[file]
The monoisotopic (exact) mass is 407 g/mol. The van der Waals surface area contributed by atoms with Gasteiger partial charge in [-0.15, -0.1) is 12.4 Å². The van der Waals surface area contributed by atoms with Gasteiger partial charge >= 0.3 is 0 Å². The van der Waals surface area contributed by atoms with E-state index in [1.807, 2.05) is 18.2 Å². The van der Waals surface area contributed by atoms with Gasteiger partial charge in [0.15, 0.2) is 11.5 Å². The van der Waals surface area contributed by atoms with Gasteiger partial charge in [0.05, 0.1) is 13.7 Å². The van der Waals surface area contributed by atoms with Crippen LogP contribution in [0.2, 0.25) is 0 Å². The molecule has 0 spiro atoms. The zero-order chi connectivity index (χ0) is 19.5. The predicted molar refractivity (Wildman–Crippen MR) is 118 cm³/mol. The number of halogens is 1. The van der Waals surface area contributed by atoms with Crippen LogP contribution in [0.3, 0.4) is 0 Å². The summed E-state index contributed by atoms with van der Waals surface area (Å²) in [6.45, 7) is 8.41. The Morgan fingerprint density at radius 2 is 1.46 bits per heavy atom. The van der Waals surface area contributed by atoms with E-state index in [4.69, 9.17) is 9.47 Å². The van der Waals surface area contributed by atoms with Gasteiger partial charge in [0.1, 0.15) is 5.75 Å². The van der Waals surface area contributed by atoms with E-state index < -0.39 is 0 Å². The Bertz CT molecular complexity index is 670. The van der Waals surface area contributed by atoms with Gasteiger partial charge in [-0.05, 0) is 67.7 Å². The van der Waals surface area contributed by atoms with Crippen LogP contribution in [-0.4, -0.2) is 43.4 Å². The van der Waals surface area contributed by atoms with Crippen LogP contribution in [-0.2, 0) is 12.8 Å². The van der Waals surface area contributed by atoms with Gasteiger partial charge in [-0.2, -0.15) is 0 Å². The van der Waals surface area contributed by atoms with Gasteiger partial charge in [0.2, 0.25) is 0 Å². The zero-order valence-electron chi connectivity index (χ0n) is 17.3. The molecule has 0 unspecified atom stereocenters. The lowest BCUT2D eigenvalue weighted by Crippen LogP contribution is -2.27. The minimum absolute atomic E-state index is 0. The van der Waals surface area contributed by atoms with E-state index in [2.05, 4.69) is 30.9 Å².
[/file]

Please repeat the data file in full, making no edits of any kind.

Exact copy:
The monoisotopic (exact) mass is 407 g/mol. The van der Waals surface area contributed by atoms with Gasteiger partial charge in [-0.15, -0.1) is 12.4 Å². The van der Waals surface area contributed by atoms with Gasteiger partial charge >= 0.3 is 0 Å². The van der Waals surface area contributed by atoms with E-state index in [1.807, 2.05) is 18.2 Å². The van der Waals surface area contributed by atoms with Gasteiger partial charge in [0.15, 0.2) is 11.5 Å². The van der Waals surface area contributed by atoms with Gasteiger partial charge in [0.05, 0.1) is 13.7 Å². The van der Waals surface area contributed by atoms with Crippen LogP contribution in [0.2, 0.25) is 0 Å². The molecule has 0 spiro atoms. The zero-order chi connectivity index (χ0) is 19.5. The predicted molar refractivity (Wildman–Crippen MR) is 118 cm³/mol. The number of halogens is 1. The van der Waals surface area contributed by atoms with Crippen LogP contribution in [0.3, 0.4) is 0 Å². The summed E-state index contributed by atoms with van der Waals surface area (Å²) in [6.45, 7) is 8.41. The Morgan fingerprint density at radius 2 is 1.46 bits per heavy atom. The van der Waals surface area contributed by atoms with E-state index in [4.69, 9.17) is 9.47 Å². The van der Waals surface area contributed by atoms with Gasteiger partial charge in [0.1, 0.15) is 5.75 Å². The van der Waals surface area contributed by atoms with E-state index < -0.39 is 0 Å². The Bertz CT molecular complexity index is 670. The van der Waals surface area contributed by atoms with Gasteiger partial charge in [-0.05, 0) is 67.7 Å². The van der Waals surface area contributed by atoms with Crippen LogP contribution in [-0.4, -0.2) is 43.4 Å². The van der Waals surface area contributed by atoms with Crippen LogP contribution in [-0.2, 0) is 12.8 Å². The van der Waals surface area contributed by atoms with Gasteiger partial charge in [-0.2, -0.15) is 0 Å². The van der Waals surface area contributed by atoms with Gasteiger partial charge in [0.2, 0.25) is 0 Å². The zero-order valence-electron chi connectivity index (χ0n) is 17.3. The molecule has 0 unspecified atom stereocenters. The lowest BCUT2D eigenvalue weighted by Crippen LogP contribution is -2.27. The minimum absolute atomic E-state index is 0. The van der Waals surface area contributed by atoms with E-state index in [2.05, 4.69) is 30.9 Å².